In Chrsitianity, the Bible says at least three times that being gay is wrong. But the only reason it would be wrong is if it's a choice, because sin is about disobeying God's will and rejecting the truth of his law and words. You can really only go against God's law by choosing to reject or go against it, like choosing to steal or choosing to ignore Jesus once you've heard the truth, or choosing not to even try to be a better person. So how can something be a sin if you don't choose to do it? (please no religious bashing from any sides in this discussion) Many christians who don't support being gay say that it's a hard thing to overcome but can be done, but how many gay people do they know that have actually stayed celibate or gone straight?

 

Main questions wiht this issue: Is it a choice? Can you choose who you fall in love with? Why or why not?  If it is a choice, why would you choose to be gay at all?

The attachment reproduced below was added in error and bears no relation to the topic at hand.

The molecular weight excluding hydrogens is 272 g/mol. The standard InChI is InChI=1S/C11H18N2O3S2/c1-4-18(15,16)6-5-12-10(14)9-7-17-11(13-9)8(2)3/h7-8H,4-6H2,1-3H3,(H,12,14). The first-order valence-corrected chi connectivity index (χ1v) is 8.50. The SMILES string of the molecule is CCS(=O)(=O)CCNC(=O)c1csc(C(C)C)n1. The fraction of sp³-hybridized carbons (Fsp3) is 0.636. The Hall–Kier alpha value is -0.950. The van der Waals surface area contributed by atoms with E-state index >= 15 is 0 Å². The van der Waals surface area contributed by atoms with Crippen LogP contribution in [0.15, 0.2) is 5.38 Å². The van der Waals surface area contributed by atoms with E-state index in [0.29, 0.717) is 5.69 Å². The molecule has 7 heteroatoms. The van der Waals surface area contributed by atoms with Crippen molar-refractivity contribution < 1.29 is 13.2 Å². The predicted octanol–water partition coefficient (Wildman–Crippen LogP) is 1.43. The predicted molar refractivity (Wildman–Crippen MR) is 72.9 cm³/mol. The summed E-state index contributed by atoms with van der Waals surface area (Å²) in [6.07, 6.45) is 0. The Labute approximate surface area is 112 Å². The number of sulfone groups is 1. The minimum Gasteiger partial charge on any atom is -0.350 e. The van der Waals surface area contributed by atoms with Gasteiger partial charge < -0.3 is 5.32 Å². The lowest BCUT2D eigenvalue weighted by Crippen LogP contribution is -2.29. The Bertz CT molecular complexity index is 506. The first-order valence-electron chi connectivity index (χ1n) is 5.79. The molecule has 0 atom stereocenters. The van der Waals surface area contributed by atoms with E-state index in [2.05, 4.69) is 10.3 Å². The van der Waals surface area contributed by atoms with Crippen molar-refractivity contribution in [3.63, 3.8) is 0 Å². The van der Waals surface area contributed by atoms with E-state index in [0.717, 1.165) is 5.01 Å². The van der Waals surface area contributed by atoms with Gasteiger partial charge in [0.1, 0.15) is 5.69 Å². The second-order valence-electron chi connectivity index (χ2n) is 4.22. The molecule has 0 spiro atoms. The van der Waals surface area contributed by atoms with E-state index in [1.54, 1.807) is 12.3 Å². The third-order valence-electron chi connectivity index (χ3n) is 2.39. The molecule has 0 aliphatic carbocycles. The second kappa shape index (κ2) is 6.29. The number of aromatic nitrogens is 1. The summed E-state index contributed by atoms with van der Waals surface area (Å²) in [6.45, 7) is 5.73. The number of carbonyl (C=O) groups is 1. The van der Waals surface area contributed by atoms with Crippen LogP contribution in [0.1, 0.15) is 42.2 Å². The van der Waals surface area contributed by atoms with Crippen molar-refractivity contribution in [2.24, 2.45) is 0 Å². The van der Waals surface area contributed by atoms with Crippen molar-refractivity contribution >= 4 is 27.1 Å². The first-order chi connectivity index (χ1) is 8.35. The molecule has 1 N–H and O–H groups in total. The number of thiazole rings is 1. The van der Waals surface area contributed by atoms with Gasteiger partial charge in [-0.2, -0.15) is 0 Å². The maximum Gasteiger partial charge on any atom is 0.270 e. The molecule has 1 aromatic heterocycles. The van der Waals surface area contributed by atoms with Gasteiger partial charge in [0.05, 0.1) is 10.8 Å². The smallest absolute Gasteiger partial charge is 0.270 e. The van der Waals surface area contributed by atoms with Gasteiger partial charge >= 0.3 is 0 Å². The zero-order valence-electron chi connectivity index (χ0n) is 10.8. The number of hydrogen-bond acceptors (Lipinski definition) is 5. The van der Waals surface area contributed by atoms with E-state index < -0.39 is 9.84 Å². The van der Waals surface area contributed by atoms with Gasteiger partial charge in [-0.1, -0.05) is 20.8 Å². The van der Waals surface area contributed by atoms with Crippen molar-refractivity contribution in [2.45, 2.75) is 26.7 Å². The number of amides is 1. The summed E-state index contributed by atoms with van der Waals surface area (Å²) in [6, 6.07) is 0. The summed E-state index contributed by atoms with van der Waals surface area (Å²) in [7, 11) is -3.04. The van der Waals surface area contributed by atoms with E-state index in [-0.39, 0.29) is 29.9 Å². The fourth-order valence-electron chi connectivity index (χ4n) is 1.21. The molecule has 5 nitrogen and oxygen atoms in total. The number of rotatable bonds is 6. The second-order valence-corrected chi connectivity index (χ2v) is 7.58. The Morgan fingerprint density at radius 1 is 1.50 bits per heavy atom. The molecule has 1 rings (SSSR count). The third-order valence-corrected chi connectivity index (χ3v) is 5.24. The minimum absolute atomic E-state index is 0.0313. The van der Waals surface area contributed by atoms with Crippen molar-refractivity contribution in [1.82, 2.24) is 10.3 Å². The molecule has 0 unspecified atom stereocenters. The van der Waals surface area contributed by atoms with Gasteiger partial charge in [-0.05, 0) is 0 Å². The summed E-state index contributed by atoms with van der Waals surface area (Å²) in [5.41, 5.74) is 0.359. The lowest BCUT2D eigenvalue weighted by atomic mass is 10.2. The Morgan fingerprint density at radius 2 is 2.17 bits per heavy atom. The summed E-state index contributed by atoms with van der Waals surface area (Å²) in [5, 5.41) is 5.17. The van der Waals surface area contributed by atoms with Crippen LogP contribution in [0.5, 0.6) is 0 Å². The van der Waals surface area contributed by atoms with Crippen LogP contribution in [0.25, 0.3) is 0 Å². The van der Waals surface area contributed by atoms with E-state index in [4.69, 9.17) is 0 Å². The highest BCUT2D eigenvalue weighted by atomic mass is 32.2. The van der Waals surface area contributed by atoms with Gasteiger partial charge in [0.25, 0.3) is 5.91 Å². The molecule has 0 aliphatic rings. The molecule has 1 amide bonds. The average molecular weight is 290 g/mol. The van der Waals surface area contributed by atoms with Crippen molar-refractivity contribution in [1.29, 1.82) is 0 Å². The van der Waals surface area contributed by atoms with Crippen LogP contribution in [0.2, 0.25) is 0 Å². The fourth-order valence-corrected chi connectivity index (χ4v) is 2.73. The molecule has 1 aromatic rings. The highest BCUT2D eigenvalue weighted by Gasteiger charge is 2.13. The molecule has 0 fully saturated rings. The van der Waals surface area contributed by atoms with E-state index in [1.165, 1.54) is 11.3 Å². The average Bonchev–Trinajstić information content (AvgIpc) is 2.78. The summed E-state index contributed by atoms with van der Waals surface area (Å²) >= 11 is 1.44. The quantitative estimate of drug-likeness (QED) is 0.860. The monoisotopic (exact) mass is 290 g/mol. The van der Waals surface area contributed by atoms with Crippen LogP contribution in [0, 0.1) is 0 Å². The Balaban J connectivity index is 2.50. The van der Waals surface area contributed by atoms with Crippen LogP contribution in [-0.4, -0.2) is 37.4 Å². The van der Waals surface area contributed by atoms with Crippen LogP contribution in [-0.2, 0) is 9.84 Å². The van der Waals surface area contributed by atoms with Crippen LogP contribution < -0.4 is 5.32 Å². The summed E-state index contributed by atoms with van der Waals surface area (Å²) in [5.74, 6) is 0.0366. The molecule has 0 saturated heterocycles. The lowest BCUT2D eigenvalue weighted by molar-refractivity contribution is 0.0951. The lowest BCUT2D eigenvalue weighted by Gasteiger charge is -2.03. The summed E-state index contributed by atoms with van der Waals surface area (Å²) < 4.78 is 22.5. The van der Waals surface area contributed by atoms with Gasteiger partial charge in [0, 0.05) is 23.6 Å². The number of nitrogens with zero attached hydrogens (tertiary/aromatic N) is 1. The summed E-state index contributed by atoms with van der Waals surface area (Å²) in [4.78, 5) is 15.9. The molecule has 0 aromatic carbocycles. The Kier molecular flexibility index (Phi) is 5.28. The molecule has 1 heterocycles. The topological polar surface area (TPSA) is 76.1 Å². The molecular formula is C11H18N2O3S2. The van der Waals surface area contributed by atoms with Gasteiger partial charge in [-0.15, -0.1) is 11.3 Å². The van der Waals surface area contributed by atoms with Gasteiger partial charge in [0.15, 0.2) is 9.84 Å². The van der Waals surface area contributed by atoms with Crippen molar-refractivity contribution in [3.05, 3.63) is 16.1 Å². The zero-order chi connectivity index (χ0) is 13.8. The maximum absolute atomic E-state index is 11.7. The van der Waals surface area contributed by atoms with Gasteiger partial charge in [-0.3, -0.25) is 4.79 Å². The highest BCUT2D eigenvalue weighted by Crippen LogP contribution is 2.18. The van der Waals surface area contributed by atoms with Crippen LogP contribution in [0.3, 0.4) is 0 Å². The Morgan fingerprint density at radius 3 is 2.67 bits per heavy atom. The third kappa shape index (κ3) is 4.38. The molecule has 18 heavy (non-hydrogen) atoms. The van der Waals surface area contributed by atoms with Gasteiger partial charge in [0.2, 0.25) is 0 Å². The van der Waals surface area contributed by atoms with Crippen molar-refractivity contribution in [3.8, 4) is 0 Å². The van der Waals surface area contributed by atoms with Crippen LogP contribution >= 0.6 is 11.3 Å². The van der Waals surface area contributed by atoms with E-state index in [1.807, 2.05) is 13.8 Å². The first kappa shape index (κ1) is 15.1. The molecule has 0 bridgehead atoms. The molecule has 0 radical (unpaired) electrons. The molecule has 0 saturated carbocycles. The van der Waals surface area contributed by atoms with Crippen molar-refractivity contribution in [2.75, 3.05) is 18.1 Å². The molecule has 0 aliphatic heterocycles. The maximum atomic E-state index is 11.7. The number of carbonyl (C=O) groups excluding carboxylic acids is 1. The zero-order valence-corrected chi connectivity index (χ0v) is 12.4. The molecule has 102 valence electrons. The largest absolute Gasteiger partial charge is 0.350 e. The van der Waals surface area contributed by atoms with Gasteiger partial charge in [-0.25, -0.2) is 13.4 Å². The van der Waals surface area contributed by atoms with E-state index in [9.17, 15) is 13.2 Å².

EDIT: If you have anything directed specifically at me, the one posting this, I'm not going to read it. The discussion is mainly for other people who wanted to discuss it, and I lost track of the comments months ago anyway.

Tags: choice, christianity, debate, gay, opinion

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True, you can disconnect from that person. But there are people I've kept myself from for years and would still have feelings for.

Plus I have only been in love with people who identify as woman and i highly doubt that's coincidence. So why should i assume that it's coincidence for a gay man to only fall in love with men? Because it obviously only happened once.